The only way that voters can be emancipated from this mentality according to Tlou is through a robust voter education campaign tailor made to run continuously and not be left to the eve of elections as it is usually done. She further stated that the current crop of women in parliament must show case their abilities and magnify them – this will help make it clear that they too are worthy of votes.
And to women intending to run for office, Tlou encouraged them not to wait for the eleventh hour to show their interest and rather start in community mobilisation projects as early as possible so that the constituents can get to know them and their abilities prior to the election date.
Youthful Botswana National Front (BNF) leader and feminist, Resego Kgosidintsi blames women’s mentality towards one another which emanates from the fact that women have been socialised from a tender age that they cannot be leaders hence they find it difficult to vote for each other.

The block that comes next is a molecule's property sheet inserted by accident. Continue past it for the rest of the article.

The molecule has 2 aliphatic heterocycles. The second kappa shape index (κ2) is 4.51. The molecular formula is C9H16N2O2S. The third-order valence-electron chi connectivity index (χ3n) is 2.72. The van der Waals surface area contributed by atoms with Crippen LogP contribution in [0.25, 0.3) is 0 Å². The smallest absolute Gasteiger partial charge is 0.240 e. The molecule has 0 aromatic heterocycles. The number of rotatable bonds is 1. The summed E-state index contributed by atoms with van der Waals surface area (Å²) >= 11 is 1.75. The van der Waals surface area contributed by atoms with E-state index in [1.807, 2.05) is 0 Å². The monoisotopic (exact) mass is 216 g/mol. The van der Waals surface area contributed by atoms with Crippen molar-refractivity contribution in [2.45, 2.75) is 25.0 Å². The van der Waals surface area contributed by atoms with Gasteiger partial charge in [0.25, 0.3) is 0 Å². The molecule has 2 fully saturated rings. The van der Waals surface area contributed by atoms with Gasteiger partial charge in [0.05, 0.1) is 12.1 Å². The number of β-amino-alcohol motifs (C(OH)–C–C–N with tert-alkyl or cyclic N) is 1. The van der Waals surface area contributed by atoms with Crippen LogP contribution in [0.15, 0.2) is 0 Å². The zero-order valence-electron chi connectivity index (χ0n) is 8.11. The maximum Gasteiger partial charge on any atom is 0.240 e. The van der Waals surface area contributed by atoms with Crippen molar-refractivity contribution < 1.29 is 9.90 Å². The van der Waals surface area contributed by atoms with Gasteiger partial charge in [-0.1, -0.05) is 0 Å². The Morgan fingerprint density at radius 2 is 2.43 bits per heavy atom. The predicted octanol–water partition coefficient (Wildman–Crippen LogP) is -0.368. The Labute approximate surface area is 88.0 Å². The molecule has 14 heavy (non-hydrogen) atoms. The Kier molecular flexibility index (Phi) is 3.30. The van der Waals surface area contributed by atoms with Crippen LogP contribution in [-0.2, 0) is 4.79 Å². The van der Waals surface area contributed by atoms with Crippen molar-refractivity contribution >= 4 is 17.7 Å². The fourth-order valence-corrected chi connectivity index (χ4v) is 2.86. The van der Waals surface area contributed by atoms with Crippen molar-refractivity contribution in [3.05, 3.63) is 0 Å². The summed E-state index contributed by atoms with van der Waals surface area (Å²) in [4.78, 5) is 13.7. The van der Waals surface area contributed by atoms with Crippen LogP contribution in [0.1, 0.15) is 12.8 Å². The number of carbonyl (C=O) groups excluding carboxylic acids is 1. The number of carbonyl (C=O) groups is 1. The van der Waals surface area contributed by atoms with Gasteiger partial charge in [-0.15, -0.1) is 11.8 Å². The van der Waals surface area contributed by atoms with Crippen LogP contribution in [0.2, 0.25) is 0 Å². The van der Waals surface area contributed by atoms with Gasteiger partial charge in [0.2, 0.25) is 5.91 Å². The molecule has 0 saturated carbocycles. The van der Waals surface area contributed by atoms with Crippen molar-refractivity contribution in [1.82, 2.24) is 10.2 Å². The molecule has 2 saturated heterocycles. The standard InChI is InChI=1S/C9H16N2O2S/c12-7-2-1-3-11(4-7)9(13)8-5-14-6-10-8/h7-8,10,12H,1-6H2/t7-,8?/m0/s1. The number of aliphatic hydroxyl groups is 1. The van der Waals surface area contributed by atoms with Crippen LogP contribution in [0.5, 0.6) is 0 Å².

Kgosidintsi further states that, “Women do not have enough economic resources to stage effective campaigns. They are deemed as the natural care givers and would rather divert their funds towards raising children and building homes over buying campaign materials.”
Meanwhile, Vice President of the Alliance for Progressives (AP), Wynter Mmolotsi agrees that women’s participation in politics in Botswana remains a challenge. To address this Mmolotsi suggested that there should be constituencies reserved for women candidates only so that the outcome regardless of the party should deliver a woman Member of Parliament.
Mmolotsi further suggested that Botswana should ditch the First Past the Post system of election and opt for the proportional representation where contesting parties will dutifully list able women as their representatives in parliament.
On why women do not get elected, Mmolotsi explained that he had heard first hand from voters that they are reluctant to vote for women since they have limited access to them once they have won; unlike their male counterparts who have proven to be available night or day.
The pre-historic awarding of gender roles relegating women to be pregnant and barefoot at home and the man to be out there fending for the family has disadvantaged women in political and other professional careers.